Palabras clave: gas de inyección, comportamiento de la fase, ecuación de estado (EOS), región crítica, región retrograda.
The behavior of nearly critical phases of fluid is very important for the majority of the high pressure processes, such as super-critical extraction of fluids, exploitation of condensed gas and volatile oil critical reservoirs and gas injection in improved recovery processes (Moses and Wilson, 1978; Boersma and Hagoort, 1994; Lamus, 1997; Gharbi et al., 2000; Steve et al., 2002). As pressure decreases in a volatile oil reservoir, it is convenient to inject gas in order to maintain a high pressure that will favor the extraction of the fluid. (Thomas et al., 1991; Danesh et al., 1991). In recent years, the use of nitrogen as injection gas has increased for the purpose of recovering and maintaining the pressure of oil fluids close to the critical point. nitrogen has the advantage that it is not a reactive molecule and it may be extracted from the atmosphere. To learn and to understand how N2 modifies the PVTx thermodynamic properties of crude in its oil and/or gas phases, would allow us to develop more efficient and clear strategies for the extraction and separation of reservoir crudes. It would also provide a powerful too for tuning and developing EOS (Soreide, 1989; Chou and Prausnitz, 1989; Danesh et al., 1990; Bjorlykke and Firoozabadi, 1992; Peláez and Escobar, 1995). Although the behavior of the mixed phases and binary and tertiary PVT ratios that contain nitrogen has been studied in experiments of many systems, creating and immense amount of data which can be correlated for research purposes (Llave et al., 1985; Wisotzki and Schneider, 1985; Leeuw et al., 1989; Sadus, 1992) such data measured for multi-component mixtures in critical regions are scarce. In this study, we obtained measured variations of saturation pressure, gas oil ratio, density and composition of the hydrocarbons phase by injecting nitrogen at molars of 10, 20, 30 and 40% on different volumetric portions of the mother sample (a synthetic and discrete mixture of nitrogen, methane, n-butane and n-tetradecane). As well the Peng Robinson (PR), EOS was tuned to saturation pressure data from the mixture of different percentages of injected N2. The foregoing in order to illustrate how an appropriate thermodynamic model is established, to equal the experimental data and its subsequent use in additional tests.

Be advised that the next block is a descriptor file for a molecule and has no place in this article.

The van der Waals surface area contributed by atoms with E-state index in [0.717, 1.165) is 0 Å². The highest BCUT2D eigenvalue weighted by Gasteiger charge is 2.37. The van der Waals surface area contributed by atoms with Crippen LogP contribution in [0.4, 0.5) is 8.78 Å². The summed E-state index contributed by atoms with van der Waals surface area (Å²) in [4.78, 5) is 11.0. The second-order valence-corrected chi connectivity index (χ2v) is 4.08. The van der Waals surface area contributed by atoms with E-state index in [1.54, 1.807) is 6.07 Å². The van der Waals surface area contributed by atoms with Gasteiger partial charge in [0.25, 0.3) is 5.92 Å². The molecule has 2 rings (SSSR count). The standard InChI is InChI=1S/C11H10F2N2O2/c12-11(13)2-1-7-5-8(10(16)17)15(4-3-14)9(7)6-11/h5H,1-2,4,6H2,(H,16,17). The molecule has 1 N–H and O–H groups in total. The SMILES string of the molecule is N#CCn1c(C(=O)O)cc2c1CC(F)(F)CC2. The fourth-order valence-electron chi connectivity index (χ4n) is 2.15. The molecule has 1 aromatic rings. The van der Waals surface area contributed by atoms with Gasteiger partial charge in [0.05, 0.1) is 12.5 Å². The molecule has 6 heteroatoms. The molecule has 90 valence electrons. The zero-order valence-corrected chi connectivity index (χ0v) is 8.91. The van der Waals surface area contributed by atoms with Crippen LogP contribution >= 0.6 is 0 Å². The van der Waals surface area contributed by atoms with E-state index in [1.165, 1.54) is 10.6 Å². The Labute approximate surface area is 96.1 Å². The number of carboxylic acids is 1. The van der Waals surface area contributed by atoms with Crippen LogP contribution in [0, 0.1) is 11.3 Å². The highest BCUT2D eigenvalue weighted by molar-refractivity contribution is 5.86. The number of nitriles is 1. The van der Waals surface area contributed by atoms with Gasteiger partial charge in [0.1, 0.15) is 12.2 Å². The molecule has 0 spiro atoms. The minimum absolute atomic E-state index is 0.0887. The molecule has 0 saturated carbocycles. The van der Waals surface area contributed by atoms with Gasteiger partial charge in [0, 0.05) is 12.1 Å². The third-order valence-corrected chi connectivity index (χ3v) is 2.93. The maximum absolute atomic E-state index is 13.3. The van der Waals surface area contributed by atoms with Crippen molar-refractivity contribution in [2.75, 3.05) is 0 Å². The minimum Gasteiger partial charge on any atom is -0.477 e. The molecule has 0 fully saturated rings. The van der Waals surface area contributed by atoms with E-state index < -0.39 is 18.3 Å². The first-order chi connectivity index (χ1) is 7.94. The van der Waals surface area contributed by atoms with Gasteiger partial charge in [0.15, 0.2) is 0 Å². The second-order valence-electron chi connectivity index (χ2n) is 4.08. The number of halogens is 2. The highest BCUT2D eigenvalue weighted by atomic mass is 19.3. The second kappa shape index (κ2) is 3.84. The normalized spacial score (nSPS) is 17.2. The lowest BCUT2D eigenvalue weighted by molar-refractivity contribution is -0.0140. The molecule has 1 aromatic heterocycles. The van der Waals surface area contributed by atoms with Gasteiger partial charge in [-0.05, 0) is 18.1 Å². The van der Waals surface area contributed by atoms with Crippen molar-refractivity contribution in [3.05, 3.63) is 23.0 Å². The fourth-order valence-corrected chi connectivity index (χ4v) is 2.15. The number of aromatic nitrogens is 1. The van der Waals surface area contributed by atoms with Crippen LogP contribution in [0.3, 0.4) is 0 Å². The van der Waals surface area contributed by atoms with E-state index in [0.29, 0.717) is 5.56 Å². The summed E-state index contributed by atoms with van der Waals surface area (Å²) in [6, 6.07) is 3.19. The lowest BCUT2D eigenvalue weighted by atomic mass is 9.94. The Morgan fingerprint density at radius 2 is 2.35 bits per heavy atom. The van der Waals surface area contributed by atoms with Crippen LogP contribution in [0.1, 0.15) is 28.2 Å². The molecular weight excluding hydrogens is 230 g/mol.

During the investigation we manipulated the independent variable, molar of nitrogen. From a synthetic sample with an initial concentration of nitrogen, the amount of nitrogen was varied in three volumetric portions of the standard sample, represented in molars of 10, 20, 30 and 40%. The value of three independent variables was established for each percentage of N2. Saturation Pressure(MPa): three replicas for five concentrations of nitrogen, including the initial sample, by constant composition expansion (CCE). Gas-oil ratio (m3/m3): three replicas for four concentrations of nitrogen, taking into account the mother sample, by determining the gas-oil ratio. Density of the fluid under reservoir conditions (g/cc): three replicas for four concentrations of hydrogen including the mother sample, through gravimetric testing.